The council can bring costly emergency accommodation services ‘in-house’ and reduce rough sleeping, say Greens.
The Green Group of Councillors have revealed budget proposals that fund solutions to the homelessness crisis gripping the city.
Greens are calling on the council to use funding found by their budget proposals to purchase emergency accommodation for people at risk of rough sleeping, an issue currently costing the council up to £4.1m each year in payments to private landlords.
Green amendments in this year’s budget take action to prevent homelessness, provide adequate emergency accommodation, increase Council resources for housing and support for vulnerable people. With costs of such accommodation continuing to rise, Greens want to see public money used to provide services to those at risk of rough sleeping rather than given to private companies.
Proposals also include extra funding to boost the council’s delivery of Housing First, a scheme proven to reduce rough sleeping amongst people who are repeatedly homeless. With the cost of managing rough sleeping estimated to amount to up to £26,000 per year, studies show that support provided to people through ‘Housing First’ can be up to five times more effective than other approaches.
Greens have challenged the Labour Council’s budget plans for failing to make the most use of resources it has available to expand the supply of housing, as rough sleeping continues to rise and more than 17,000 people are on the waiting lists for council homes.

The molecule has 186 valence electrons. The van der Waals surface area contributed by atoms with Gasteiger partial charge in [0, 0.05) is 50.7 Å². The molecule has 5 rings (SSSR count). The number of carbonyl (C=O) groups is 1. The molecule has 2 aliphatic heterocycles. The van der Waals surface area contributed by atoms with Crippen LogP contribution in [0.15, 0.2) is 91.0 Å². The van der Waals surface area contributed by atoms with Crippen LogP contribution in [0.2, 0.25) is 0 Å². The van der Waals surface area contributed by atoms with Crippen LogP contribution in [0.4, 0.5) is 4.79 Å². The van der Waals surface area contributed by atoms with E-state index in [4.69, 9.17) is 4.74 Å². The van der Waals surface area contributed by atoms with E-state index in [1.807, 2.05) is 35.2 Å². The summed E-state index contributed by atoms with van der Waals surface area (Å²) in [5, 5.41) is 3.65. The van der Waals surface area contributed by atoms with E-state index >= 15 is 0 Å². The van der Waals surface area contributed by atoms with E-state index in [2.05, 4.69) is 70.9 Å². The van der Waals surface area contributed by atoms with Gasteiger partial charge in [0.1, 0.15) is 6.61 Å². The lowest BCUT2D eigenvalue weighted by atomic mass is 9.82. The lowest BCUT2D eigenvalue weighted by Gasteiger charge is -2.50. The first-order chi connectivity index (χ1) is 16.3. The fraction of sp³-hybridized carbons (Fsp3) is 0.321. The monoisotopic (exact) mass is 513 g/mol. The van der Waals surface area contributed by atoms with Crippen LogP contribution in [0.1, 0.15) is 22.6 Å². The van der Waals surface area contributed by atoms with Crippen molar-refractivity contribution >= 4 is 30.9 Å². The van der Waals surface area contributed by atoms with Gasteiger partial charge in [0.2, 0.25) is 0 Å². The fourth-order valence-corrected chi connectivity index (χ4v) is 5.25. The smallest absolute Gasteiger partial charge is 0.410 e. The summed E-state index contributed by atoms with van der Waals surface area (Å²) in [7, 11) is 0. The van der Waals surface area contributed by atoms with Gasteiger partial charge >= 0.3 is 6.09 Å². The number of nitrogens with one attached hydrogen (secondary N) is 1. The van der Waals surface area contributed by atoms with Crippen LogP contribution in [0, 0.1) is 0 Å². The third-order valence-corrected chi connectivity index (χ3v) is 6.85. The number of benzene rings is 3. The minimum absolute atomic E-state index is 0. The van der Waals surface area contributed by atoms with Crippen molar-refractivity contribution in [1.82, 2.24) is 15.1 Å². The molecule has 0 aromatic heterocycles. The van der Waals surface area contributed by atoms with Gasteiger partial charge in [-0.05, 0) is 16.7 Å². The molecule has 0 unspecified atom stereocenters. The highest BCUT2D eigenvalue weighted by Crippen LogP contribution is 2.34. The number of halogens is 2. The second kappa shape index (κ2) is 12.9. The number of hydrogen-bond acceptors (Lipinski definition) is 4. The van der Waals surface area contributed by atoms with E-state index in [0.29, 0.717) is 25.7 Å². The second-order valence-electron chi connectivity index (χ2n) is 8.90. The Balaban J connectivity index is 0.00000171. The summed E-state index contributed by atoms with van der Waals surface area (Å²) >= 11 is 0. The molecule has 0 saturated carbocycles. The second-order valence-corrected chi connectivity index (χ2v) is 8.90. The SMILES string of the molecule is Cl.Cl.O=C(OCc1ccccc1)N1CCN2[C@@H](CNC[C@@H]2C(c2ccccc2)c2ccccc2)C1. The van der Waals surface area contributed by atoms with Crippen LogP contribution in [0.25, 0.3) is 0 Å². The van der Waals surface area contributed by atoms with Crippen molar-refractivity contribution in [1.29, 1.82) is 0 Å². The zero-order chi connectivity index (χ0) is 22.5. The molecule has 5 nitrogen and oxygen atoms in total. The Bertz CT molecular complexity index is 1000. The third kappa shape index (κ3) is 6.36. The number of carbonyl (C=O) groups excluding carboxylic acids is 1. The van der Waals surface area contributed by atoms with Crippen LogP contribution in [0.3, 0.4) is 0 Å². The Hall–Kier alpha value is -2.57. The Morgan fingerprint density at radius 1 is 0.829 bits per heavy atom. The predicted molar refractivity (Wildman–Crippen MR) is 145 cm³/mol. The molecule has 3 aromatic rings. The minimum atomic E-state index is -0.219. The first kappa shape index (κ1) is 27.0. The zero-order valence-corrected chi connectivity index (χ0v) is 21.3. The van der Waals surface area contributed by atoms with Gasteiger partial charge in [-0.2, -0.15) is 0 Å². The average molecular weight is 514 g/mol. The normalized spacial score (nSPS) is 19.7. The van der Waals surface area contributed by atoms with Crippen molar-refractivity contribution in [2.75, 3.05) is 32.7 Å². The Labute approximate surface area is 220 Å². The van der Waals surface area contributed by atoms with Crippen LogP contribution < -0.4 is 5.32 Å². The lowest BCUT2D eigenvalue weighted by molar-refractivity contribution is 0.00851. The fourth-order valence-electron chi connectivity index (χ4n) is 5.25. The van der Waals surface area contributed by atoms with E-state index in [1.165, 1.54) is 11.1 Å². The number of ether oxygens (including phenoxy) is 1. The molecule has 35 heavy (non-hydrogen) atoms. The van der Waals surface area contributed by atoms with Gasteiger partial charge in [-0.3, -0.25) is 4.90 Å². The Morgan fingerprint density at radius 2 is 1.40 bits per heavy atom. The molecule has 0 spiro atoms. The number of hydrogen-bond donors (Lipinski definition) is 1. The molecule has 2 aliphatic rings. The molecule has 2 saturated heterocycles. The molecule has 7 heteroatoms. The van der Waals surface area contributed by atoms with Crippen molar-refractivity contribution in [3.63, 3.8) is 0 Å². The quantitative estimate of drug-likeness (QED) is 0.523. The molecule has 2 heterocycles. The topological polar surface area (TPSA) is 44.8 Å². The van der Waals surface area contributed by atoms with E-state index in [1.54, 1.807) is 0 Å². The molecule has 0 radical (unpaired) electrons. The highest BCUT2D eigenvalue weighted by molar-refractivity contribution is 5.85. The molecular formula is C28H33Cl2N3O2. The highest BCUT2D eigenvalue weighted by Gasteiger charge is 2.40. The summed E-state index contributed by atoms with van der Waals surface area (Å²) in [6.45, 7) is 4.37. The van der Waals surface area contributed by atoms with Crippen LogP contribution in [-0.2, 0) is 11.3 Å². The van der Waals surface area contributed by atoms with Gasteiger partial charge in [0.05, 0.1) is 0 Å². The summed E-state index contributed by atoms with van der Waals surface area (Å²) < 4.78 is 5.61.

Councillor David Gibson, Green housing spokesperson, commented:
“Too many people in our city are battling rising housing costs, poor quality homes and the risk of homelessness. As Conservative cuts and punitive welfare benefit changes show no sign of abating, housing is an issue the Council quite literally cannot afford to ignore. Currently millions of pounds are spent on paying private landlords to provide emergency accommodation. Previously all parties backed our call to bring this service in-house, a no brainer, as any rental income could be used to provide more support for homeless households at a time of crisis.
“On top of this, Greens have identified a budget to support ‘Housing First,’ an approach already proven to end the cycle of rough sleeping for people who find themselves repeatedly homeless. Under the scheme other costs to the police and health services are avoided, making it cost effective too. We are also putting resources into reducing cuts to council estate budgets and into providing Wi-Fi for elderly tenants at risk of digital exclusion.
“If supported, these proposals will have a genuine impact on the housing crisis gripping our city and save money for the future. With rough sleeping having more than doubled under the Labour Council’s watch in the last two years, Greens want to see serious action taken on housing. Our amendments provide a budget to make this a reality.”
Greens will be the only party to put forward several amendments to the Council’s budget this year. Councillors vote on the city’s budget at a meeting tomorrow, Thursday 22nd February.
 Recent reports from the council’s housing statistical bulletin (quarter 3) show there were 1,666 households in temporary accommodation as of 31st December last year, with 3% placed in costly bed and breakfast (B&B) accommodation.